Over 130,000 wounded warriors eligible for tax refunds dating back to 1991

Over 130,000 wounded warriors eligible for tax refunds dating back to 1991 (File Image)

An alert for more than 130,000 wounded warriors—over the next few weeks, the Department of Defense will be sending out notifications to combat-injured veterans eligible for tax refunds.

Virginia Senator Mark Warner says that's because the military heroes paid federal taxes on their one-time, lump-sum disability severance payments—but they weren't supposed to.

"For years, wounded combat veterans had their disability severance pay improperly taxed because of a technical glitch in the Pentagon's computer system," Warner said in a statement. "When I found out about this, I teamed up with my friend Senator John Boozman, a conservative Republican from Arkansas, and we worked together to pass the Combat-Injured Veterans Tax Fairness Act."

That legislative fix was unanimously approved in 2016. And starting this month, the DoD will begin sending out notifications to the more than 130,000 impacted veterans who are owed money dating back to January 17, 1991.

"These are vets with combat-related disabilities that are deserving of these entitlements, and because of something like a design flaw, a glitch, they're out thousands of dollars. And most of them, at least the ones I've spoken to, weren't even aware of this issue," said Tom Moore, senior staff attorney with The National Veterans Legal Services Program.

Moore and his organization were first to identify the problem and bring it to the attention of lawmakers like Warner.

"Literally the only way we could get this money back for them was through an act of Congress," said Moore.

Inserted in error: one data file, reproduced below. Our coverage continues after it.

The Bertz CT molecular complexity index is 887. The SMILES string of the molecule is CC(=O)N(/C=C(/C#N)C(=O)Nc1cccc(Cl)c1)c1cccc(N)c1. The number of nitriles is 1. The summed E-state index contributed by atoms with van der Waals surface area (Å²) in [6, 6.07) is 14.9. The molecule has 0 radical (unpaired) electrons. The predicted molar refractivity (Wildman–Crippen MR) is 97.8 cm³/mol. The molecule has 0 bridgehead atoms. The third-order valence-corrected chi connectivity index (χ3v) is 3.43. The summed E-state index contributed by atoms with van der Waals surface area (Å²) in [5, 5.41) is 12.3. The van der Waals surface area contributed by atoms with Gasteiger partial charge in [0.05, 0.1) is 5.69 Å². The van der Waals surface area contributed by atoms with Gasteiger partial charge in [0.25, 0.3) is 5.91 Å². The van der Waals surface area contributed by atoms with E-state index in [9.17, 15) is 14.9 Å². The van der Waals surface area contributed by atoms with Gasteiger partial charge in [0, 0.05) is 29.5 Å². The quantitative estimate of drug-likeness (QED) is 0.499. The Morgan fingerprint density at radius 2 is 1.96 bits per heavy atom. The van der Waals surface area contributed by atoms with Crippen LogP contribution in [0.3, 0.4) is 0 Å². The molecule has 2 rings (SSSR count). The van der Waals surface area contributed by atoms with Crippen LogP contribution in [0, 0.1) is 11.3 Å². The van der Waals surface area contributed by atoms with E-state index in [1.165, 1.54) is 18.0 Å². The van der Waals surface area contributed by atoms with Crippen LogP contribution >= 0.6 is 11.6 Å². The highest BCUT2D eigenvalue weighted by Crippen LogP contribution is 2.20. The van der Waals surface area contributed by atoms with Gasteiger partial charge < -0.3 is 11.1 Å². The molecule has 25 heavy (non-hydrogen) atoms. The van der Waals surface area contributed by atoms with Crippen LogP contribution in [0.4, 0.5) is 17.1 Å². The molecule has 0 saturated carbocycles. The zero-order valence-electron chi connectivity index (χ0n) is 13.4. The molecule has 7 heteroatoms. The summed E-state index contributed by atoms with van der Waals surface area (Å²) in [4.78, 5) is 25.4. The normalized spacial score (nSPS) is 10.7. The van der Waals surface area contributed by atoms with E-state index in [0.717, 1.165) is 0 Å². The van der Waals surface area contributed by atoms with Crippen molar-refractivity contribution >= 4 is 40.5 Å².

ABC7 asked the Department of Defense exactly how much money those veterans are now owed. DoD said they couldn't provide an exact number because the refunds vary for each eligible veteran.

A spokesperson said the disability severance payment is computed by calculating a service member's year of service multiplied by two times their basic pay, and the basic pay amount differs depending upon the rank of the service member. Then, if that veteran paid federal taxes on his or her disability severance payment, the withholdings would be calculated by the IRS Tax Tables applicable to that specific tax year and based upon the individual's filing status.

"I sustained an injury when I was deployed," said 26-year-old Richard Fahlman, who joined the U.S. Army in 2011. "So I had an L4-L5 vertebra, slipped disc in my spine. And they told me I was too young to have surgery to have it fixed, so I was medically separated after that."

Fahlman has yet to receive any kind of notification from the DoD but believes he may be among the veterans impacted by this mistake.

"I received my disability severance payment but they taxed it. When apparently they weren't supposed to," he said.

For years, Moore says most of these combat-injured veterans lost between 25 and 28 percent of their total disability severance payments to federal taxes, even though federal law says they should not be taxed.

He says disability severance payments can be anywhere between $10,000 and $100,000.

"So that veteran who is getting a $50,000 disability severance payment, it should be tax-free. But because of this glitch, they've had roughly $13,000 wrongfully withheld from their severance payment," he said.

Warner's legislation requires the DoD to correct the problem moving forward. It also says DoD must determine how much each veteran is owed and notify them personally, so they can recover the withheld amounts. Eligible veterans will have a year to file a claim for the refund upon receiving notice that they're owed money.

"You're getting medically separated for an injury sustained in combat, so I feel like they should be doing everything they can to make sure we're finding out way into the civilian world seamlessly," said Fahlman.

He feels that refunding the money is the right thing to do.

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